St. Patrick Cemetery: Little patch of Ireland on the edge of the Kent Valley
Ireland isn’t generally the first thing that comes to mind when one considers Kent Valley, but a little patch of green could make you believe otherwise.
This one-of-a-kind place is called St. Patrick Cemetery. It’s east of I-5 and just off Orillia Road, and it might have Irish roots deeper than just about anywhere else this side of Notre Dame.
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Around 1880, long before Washington Territory became a state, a man from Limerick, Ireland named Richard O’Connell turned the four-acre patch of rocky land on the edge of the valley into a de facto Irish cemetery.
With modest headstones from the 19th century — chiseled with names like Donley, Mullen and O’Brien — along with ornate monuments from the more recent past, the moss and grass that cover the ground and the evergreens that surround it give St. Patrick Cemetery the feel of an outdoor church.
Like so many hundreds of thousands of people in that era, Richard O’Connell had immigrated to the U.S. from Europe in the mid-19th century looking for a better life and more opportunity. O’Connell was a farmer, and he had a total of 80 acres in the valley where he grew hops and potatoes.
“He probably figured he couldn’t raise very much hops up there on that rock pile,” said Richard O’Connell’s grandson Tom, recalling the quality of the glacial soil.
Tom O’Connell is 93 and still lives on his grandfather’s farm, just down the hill from St. Patrick Cemetery.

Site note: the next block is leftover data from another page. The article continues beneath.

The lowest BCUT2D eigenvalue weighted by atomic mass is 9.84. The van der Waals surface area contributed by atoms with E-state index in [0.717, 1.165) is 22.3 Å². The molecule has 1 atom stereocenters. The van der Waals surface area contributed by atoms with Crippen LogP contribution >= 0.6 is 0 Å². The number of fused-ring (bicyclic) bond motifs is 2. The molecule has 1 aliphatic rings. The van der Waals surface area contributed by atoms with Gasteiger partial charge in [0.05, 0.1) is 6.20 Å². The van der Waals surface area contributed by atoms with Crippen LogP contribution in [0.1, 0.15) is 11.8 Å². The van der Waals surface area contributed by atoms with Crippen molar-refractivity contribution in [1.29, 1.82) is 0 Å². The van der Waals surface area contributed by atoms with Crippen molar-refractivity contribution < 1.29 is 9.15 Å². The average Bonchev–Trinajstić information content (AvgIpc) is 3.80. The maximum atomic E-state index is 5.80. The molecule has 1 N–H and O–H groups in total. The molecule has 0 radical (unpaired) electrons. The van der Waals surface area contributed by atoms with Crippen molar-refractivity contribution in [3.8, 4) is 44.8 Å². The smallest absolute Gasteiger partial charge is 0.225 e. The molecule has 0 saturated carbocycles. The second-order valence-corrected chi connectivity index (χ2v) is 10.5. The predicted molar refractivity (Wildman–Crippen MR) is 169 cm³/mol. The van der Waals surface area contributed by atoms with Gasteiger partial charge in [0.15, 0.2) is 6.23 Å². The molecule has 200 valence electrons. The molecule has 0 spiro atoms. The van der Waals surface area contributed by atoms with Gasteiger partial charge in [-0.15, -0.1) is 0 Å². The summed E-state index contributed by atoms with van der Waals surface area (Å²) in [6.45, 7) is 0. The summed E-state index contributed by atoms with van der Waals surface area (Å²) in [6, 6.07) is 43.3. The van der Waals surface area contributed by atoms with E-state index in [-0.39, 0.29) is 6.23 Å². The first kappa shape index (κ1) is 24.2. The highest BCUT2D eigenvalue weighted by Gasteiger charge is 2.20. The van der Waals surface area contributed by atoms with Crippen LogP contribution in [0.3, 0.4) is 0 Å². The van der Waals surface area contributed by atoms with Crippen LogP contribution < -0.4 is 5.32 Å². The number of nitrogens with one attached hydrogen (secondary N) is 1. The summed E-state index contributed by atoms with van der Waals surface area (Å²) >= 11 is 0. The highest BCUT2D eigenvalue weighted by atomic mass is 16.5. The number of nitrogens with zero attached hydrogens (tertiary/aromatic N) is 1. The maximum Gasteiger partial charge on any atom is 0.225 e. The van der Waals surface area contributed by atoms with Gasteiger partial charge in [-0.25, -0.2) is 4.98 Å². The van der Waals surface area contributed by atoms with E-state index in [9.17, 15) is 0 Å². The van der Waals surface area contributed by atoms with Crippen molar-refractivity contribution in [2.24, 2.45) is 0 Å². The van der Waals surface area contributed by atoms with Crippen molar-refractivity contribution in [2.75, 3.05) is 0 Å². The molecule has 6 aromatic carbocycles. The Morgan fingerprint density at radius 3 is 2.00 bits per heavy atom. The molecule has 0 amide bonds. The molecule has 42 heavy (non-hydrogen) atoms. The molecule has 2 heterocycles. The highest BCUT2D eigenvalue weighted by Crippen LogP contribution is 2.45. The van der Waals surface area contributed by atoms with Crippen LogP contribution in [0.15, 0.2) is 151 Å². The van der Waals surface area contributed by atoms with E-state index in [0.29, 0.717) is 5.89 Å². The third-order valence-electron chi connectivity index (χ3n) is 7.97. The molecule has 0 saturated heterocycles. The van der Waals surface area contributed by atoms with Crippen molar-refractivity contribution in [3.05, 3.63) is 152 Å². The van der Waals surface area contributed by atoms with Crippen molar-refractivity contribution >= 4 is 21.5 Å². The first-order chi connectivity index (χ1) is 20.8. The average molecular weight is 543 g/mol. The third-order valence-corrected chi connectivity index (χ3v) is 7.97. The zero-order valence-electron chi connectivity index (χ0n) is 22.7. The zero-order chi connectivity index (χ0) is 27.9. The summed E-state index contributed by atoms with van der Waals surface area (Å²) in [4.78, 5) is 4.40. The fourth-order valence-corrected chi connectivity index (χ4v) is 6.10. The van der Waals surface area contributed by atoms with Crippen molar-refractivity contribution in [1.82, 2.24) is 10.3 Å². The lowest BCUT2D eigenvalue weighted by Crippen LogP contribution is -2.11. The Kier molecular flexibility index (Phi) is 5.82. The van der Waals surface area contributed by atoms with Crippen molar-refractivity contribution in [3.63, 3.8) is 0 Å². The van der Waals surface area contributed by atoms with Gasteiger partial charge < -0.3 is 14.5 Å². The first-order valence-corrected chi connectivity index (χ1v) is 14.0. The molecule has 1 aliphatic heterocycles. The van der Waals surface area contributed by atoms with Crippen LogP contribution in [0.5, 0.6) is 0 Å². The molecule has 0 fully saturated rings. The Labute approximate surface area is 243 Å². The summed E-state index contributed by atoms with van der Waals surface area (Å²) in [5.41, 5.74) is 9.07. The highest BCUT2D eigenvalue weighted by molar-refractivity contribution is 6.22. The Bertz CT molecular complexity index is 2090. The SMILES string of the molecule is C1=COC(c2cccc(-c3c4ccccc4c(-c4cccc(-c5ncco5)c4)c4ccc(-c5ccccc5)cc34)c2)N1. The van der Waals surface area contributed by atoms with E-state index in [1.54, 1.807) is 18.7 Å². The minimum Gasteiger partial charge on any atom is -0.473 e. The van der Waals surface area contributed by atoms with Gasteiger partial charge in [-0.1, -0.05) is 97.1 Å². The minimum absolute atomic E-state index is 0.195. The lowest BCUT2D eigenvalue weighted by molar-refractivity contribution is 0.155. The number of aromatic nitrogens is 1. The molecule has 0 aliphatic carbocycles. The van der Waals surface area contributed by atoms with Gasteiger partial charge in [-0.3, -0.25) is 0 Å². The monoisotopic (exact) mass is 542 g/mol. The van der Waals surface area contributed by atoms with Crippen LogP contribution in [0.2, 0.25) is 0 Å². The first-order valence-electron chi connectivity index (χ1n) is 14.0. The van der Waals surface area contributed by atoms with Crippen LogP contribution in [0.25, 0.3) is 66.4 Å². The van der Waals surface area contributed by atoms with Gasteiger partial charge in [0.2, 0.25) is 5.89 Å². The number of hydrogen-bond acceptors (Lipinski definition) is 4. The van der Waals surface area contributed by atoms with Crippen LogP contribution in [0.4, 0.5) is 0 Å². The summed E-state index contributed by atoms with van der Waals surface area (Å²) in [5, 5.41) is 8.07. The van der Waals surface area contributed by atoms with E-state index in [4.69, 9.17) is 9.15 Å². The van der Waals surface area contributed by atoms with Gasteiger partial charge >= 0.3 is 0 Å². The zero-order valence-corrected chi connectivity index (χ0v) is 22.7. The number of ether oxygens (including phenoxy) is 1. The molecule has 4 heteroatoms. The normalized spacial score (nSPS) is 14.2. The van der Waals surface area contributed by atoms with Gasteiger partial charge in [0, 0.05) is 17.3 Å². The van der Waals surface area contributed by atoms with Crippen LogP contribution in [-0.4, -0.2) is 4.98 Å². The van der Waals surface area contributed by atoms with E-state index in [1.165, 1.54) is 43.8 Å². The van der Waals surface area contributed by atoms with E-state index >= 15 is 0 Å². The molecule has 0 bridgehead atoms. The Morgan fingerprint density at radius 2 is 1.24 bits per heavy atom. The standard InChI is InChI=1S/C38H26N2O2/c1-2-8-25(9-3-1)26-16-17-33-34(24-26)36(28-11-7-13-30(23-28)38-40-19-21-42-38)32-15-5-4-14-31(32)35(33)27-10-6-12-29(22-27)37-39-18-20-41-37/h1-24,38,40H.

“I remember him,” says Tom O’Connell of his grandfather. “I was 13 years old when he died. I remember him sitting in the big chair by the woodstove, and he had a big beard and he never moved around much in my time. He was 96 — I think — when he died [in 1935]. He fell out of bed and broke his hip.”
Richard O’Connell, his grandson says, likely created St. Patrick Cemetery at the edge of his farm for another practical reason, in addition to the land being difficult to farm.
“His first wife died. Nobody knows where she is, but I assume she’s up there someplace. So he gave [the land] to the church,” O’Connell said.
St. Patrick Cemetery became the property of what’s now the Seattle Archdiocese sometime around 1900.
O’Connell says that the cemetery served a modest-sized Irish community in the valley, and a nearby and now long-gone Catholic church across the river was a community gathering place for decades.
“All the Irish settled in the valley, because that’s the way they lived [in Ireland], on the river or by the water someplace,” O’Connell said. “And all of the Swedes and Finns and Norwegians moved up on the hill. That’s where the timber was. See? They moved to the place [that was like] where they came from.”
And why was the cemetery named after St. Patrick?
“Well, he was supposed to have driven all the snakes out of Ireland,” said O’Connell. “St. Patrick is a saint as far as the Irish people are concerned.”
St. Patrick is still an active cemetery. Burials still take place there regularly, and it ceased being only for those of Irish descent many decades ago. Ethnic cemeteries, which are more commonplace in other parts of the country, are few and far between in the Northwest.